• It’s so long ago since I watched The Postman that I don’t remember much about it either. I had intended to rewatch it after I’d read the book, but the book put me off that idea! I love Rear Window too – especially that dress!! I just love Hitchcock in general – he really messes with the books he adapts but he actually improves them so I don’t mind! If I had to pick just one favourite, it would be Strangers on a Train – the way he ends it (which isn’t in the book, but is nicked from another book!) is brilliant…

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  8. Strangers on a Train is on my Classics Club list, so I’m sorry to see it’s only in your middling category. I hope I’ll like it anyway! I enjoyed The Wheel Spins, although not as much as The Lady Vanishes, and I still need to read 4.50 from Paddington.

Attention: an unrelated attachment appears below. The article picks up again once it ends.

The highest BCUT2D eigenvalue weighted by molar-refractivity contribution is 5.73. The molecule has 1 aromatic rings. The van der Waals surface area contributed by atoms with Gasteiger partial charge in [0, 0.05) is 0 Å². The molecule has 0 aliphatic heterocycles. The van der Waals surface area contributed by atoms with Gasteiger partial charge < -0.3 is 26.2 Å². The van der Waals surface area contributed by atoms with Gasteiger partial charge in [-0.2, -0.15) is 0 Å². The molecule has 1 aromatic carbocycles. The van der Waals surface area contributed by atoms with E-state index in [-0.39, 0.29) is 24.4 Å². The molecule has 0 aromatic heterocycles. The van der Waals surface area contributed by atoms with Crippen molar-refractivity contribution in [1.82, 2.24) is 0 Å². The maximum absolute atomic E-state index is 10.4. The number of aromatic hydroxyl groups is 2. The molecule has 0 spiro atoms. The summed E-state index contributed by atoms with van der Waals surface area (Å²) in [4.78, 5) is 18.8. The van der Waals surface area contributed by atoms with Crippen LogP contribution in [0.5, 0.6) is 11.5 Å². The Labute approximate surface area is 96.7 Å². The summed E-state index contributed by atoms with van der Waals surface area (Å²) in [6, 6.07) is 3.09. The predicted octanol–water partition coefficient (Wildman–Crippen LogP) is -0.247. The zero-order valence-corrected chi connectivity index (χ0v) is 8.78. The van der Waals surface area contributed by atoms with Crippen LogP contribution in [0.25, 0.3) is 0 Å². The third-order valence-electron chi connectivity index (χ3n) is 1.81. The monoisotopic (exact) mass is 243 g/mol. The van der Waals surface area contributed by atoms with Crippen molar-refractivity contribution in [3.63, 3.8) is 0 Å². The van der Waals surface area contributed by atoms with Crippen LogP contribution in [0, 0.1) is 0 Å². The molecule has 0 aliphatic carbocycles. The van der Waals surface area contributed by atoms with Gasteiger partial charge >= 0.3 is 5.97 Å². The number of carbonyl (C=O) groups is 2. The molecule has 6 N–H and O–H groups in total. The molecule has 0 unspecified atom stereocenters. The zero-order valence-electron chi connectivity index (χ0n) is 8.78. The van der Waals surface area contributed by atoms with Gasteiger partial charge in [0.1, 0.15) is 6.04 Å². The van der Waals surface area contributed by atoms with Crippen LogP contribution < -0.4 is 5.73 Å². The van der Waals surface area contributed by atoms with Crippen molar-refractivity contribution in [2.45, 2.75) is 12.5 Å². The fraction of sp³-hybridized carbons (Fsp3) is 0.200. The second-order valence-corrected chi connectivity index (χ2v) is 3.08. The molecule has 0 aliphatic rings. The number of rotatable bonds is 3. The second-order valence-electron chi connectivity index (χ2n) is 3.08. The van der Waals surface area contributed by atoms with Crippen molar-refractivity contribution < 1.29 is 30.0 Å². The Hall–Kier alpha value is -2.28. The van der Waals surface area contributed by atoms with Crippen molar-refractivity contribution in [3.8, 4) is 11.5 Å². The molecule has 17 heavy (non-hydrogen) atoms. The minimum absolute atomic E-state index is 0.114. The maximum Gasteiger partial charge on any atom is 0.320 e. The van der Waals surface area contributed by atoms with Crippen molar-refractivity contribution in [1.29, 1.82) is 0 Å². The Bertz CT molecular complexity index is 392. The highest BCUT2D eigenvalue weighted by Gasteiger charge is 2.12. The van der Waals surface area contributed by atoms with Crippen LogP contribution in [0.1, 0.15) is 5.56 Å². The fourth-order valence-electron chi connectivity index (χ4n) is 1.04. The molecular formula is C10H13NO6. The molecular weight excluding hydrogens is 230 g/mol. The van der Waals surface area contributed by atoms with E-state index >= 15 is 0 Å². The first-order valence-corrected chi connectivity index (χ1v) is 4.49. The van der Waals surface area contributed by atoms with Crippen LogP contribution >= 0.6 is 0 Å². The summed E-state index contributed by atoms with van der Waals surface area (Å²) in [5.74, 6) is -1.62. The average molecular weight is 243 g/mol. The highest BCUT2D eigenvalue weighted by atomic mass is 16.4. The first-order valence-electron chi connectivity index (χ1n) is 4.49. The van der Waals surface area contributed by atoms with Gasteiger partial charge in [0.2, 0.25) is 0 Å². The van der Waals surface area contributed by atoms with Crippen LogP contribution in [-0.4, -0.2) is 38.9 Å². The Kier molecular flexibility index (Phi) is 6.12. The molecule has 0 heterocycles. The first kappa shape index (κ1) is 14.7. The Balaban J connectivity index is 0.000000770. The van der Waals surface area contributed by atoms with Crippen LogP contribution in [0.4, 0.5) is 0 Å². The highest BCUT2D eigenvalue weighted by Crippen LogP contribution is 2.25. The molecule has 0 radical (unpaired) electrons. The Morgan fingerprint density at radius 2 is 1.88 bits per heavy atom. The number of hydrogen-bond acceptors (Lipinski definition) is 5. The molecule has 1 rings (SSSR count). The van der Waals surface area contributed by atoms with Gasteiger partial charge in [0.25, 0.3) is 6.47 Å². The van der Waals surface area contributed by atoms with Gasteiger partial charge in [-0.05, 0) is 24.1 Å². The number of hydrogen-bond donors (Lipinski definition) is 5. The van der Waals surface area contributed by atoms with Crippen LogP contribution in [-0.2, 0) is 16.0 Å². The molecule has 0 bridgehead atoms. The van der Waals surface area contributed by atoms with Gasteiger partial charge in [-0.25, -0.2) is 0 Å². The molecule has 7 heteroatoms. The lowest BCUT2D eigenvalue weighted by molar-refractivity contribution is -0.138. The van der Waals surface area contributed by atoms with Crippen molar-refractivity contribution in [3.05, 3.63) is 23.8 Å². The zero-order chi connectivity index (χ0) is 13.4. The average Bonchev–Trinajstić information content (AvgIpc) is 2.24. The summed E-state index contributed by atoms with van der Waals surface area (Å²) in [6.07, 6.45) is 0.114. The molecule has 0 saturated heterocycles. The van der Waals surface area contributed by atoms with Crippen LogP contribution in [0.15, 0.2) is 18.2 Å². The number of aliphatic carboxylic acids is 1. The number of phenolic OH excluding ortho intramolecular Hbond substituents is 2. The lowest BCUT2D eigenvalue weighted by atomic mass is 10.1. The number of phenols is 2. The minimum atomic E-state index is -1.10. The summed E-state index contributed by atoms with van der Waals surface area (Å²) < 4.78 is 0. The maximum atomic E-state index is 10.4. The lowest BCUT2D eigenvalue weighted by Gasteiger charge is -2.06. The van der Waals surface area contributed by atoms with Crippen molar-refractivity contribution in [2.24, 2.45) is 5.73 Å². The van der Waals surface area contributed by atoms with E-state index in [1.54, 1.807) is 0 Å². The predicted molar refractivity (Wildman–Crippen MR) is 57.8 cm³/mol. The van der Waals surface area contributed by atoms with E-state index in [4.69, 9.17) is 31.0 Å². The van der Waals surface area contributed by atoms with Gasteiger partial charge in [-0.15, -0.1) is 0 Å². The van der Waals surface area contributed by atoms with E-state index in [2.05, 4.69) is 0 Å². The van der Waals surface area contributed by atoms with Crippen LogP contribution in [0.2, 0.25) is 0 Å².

Liked by 1 person

    • Strangers on a Train was at a disadvantage with me because the film has always been one of my favourites and the book is quite different in some important ways. So I was unintentionally making comparisons all the way through. I suspect if I didn’t know and love the film so well, I’d have enjoyed the book considerably more, so don’t let my lack of enthusiasm for it put you off! 4.50 from Paddington is a good one. I especially love the two young boys who are in the house when the murders are happening – they enjoy it all so much! 😂


    • Thank you! It’s good to get the old list finished so I can start on the new one! 😉 Agatha Christie is always on my Good Ones list, of course! That was my first Le Carré and I thought it was great – I’ve been meaning to read more ever since, and really must do that….